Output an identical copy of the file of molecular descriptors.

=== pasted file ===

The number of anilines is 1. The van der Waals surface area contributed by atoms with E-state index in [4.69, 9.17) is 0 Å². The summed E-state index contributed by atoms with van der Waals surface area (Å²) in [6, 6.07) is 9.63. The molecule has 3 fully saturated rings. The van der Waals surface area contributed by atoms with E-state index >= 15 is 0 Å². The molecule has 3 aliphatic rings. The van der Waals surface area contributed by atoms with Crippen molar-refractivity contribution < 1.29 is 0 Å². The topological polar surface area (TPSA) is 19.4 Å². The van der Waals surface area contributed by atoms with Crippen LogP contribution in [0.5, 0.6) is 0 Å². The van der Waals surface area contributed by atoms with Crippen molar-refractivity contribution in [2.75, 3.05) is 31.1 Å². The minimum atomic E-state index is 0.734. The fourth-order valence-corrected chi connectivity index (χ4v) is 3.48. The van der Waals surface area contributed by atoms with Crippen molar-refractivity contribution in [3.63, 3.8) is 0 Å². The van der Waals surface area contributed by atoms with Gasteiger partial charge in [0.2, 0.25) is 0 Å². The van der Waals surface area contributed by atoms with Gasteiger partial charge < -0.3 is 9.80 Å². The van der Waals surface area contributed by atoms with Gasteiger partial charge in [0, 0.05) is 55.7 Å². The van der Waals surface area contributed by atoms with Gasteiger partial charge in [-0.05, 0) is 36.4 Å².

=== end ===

The number of anilines is 1. The van der Waals surface area contributed by atoms with E-state index in [4.69, 9.17) is 0 Å². The summed E-state index contributed by atoms with van der Waals surface area (Å²) in [6, 6.07) is 9.63. The molecule has 3 fully saturated rings. The van der Waals surface area contributed by atoms with E-state index >= 15 is 0 Å². The molecule has 3 aliphatic rings. The van der Waals surface area contributed by atoms with Crippen molar-refractivity contribution < 1.29 is 0 Å². The topological polar surface area (TPSA) is 19.4 Å². The van der Waals surface area contributed by atoms with Crippen LogP contribution in [0.5, 0.6) is 0 Å². The van der Waals surface area contributed by atoms with Crippen molar-refractivity contribution in [2.75, 3.05) is 31.1 Å². The minimum atomic E-state index is 0.734. The fourth-order valence-corrected chi connectivity index (χ4v) is 3.48. The van der Waals surface area contributed by atoms with Crippen molar-refractivity contribution in [3.63, 3.8) is 0 Å². The van der Waals surface area contributed by atoms with Gasteiger partial charge in [0.2, 0.25) is 0 Å². The van der Waals surface area contributed by atoms with Gasteiger partial charge < -0.3 is 9.80 Å². The van der Waals surface area contributed by atoms with Gasteiger partial charge in [0, 0.05) is 55.7 Å². The van der Waals surface area contributed by atoms with Gasteiger partial charge in [-0.05, 0) is 36.4 Å².